Clinical labs continue see higher-than-normal flu activity in what is typically the off-season
New cases of A/novel H1N1 continue to show up in the United States and worldwide. It means that influenza activity at clinical laboratories is higher than normal for this time of year. These continuing influenza cases affirm why public health officials expect a busy flu season this fall and winter.
In fact, data from the federal Centers for Disease Control and Prevention (CDC) show that overall influenza activity decreased in the United States in recent weeks compared to late April and early May. At the same time, the novel A/H1N1 flu has spawned a second flu season this year, extending into the summer months of 2009.
This “second flu season” in the United States—and the large number of A/novel H1N1 cases relative to other flu strains—is dramatically illustrated the chart presented here. It was compiled by the CDC. Clinical lab managers and pathologists will find this chart useful to show laboratory staff why there are unusual patterns of influenza cases for this time of year.
Center for Disease Control Influenza Graph
During the week ending June 13 (week 23), seasonal influenza A (H1), A (H3), and B viruses co-circulated at low levels with pandemic influenza A/H1N1, the CDC said. In addition, over 98% of all sub-typed influenza A viruses reported to the CDC were the pandemic influenza novel A/H1N1 virus. The CDC compiles this data from laboratories labs doing surveillance testing. The surveillance lab network is organized collaboratively in the United States with the World Health Organization (WHO) and National Respiratory and Enteric Virus Surveillance System (NREVSS) .
During the U.S. flu season of 2008-09, influenza A (H1), A (H3), and B viruses have co-circulated, but then on April 15 and 17, 2009, CDC confirmed the first two cases of pandemic influenza novel A/H1N1 virus in the United States. As of June 19, the CDC had 21,449 confirmed and probable infections with novel A/H1N1 and 87 deaths reported by the CDC and state and local public health departments.
In reporting on these data from the CDC, the blog, Effect Measure had a particularly insightful comment on the numbers, saying:
“CDC has another snapshot of what the flu surveillance system is seeing up through week 23 (ending June 13). It shows flu still circulating in many communities at a time when most seasonal flu is normally at a very low level. Indeed of the 2,765 specimens tested in CDC’s network of 150 laboratories, virtually all of the roughly 40% were influenza A (seasonal influenza B has all but disappeared; the others were not influenza). Not all the flu A viruses were or could be subtyped, but of those that were or could be, 98% were novel H1N1. In other words, there’s lots of flu around, but essentially none are the seasonal strains of last winter. They are almost all pandemic H1N1.”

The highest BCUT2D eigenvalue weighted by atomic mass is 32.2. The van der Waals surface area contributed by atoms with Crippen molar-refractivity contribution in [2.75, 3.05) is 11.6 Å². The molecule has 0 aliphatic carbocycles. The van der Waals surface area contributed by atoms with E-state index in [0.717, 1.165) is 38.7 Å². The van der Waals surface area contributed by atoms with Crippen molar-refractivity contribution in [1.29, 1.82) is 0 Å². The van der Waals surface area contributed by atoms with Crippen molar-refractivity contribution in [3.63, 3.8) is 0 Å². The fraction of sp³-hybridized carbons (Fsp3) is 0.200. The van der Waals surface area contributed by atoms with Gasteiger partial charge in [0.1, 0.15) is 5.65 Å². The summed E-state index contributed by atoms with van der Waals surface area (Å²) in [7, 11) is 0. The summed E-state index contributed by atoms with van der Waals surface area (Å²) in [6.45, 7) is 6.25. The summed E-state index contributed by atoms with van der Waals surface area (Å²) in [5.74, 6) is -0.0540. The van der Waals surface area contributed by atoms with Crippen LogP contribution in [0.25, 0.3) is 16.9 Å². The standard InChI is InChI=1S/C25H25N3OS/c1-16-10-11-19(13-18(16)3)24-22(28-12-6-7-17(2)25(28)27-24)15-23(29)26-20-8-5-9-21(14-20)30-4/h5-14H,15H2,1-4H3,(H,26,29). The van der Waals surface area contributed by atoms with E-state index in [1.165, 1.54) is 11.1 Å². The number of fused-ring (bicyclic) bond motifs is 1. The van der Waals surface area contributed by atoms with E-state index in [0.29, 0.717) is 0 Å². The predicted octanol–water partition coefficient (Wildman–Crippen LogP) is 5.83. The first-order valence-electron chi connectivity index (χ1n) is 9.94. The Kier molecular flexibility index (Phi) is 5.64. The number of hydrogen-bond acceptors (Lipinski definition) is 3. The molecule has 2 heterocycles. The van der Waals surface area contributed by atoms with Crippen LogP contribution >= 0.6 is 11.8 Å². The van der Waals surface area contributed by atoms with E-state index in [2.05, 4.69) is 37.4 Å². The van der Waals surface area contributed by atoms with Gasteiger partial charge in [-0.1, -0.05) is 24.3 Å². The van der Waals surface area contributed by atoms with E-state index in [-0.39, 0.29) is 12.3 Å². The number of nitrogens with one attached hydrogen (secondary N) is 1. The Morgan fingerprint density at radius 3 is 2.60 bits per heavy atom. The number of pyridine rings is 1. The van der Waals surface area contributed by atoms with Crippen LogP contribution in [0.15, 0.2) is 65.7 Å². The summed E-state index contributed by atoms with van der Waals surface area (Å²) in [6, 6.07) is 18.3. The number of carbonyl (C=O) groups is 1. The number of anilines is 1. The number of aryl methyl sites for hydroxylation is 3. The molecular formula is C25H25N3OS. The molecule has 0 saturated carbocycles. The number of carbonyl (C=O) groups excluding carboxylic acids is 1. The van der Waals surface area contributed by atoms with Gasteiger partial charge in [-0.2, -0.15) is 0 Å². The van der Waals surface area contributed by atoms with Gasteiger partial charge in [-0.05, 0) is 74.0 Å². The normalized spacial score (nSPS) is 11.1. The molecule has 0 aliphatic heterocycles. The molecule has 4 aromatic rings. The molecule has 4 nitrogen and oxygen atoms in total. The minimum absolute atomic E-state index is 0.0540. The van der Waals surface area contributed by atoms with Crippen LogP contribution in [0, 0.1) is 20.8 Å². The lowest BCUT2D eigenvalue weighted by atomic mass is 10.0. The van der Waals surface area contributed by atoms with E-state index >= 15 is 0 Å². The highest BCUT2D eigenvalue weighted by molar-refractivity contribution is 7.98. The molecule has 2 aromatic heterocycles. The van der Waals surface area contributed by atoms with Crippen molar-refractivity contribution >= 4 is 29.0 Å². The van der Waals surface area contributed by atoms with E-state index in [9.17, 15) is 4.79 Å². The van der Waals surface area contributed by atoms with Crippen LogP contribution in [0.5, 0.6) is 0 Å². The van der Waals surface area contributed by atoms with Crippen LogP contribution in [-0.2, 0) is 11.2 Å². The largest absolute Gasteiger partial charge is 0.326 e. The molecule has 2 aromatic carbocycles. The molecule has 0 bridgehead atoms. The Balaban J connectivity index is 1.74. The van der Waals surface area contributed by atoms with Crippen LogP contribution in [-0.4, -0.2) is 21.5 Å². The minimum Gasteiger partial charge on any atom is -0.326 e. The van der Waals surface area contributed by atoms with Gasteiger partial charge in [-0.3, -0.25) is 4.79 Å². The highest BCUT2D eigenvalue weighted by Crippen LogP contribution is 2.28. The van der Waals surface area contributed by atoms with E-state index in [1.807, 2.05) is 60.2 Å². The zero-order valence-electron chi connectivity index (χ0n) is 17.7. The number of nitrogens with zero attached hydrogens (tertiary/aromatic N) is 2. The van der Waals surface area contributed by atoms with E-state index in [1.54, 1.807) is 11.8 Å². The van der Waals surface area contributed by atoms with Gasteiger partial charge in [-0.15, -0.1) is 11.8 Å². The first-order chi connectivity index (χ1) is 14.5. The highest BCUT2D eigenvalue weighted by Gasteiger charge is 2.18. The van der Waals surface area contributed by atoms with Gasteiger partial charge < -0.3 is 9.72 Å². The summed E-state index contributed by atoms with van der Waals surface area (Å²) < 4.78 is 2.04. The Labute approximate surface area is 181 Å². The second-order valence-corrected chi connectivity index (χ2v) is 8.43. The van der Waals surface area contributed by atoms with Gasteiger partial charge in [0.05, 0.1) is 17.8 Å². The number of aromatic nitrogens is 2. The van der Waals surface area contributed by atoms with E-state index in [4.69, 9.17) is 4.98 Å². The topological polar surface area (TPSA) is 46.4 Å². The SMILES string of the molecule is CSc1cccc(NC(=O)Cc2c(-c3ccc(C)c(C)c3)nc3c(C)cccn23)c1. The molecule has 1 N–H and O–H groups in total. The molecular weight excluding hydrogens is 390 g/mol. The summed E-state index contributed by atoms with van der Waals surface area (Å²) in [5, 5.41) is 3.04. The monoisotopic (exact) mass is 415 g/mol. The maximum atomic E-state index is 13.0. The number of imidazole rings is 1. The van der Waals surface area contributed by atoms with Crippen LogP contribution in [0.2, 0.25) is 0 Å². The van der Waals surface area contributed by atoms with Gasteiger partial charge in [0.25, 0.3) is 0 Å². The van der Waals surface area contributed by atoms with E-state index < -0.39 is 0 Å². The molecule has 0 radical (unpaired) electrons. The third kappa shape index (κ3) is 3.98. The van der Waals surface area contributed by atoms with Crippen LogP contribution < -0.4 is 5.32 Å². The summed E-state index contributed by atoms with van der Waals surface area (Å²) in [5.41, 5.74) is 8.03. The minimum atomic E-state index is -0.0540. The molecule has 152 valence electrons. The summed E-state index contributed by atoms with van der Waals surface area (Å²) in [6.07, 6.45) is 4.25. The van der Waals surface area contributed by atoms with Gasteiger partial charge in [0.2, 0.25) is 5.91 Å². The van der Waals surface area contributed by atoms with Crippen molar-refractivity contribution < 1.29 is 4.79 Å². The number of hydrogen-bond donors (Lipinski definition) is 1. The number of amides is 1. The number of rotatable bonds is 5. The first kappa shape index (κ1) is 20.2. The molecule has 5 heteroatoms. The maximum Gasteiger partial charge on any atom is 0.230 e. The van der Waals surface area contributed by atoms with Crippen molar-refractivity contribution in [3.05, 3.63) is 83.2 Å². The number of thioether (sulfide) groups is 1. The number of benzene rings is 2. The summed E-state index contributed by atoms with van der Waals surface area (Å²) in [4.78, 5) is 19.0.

The Effect Measure report also explained the CDC flu table presented here, commenting that, “The end of normal flu season has given way to a second flu season with novel H1N1.”
Since this report in Effect Measure, the CDC has issued another similar weekly report for week 24 (June 14-20). In this report, the CDC said influenza activity decreased in the United States. However, there were still higher levels of influenza-like illness than is normal for this time of year. Of the specimens tested by the U.S. WHO and NREVSS collaborating laboratories and reported to the CDC Influenza Division, 3,286 (or 41.9%) were positive for influenza, the CDC said in its latest report. The CDC also reported that over 99% of all subtyped influenza A viruses were the novel A/H1N1 virus.
This information update provides clinical laboratory managers and pathologists with a useful overview of current trends in the ongoing outbreak of A/Novel H1N1. Evidence points to a busy flu season, particularly since public health officials are concerned that this flu strain could evolve into a more virulent or lethal influenza virus.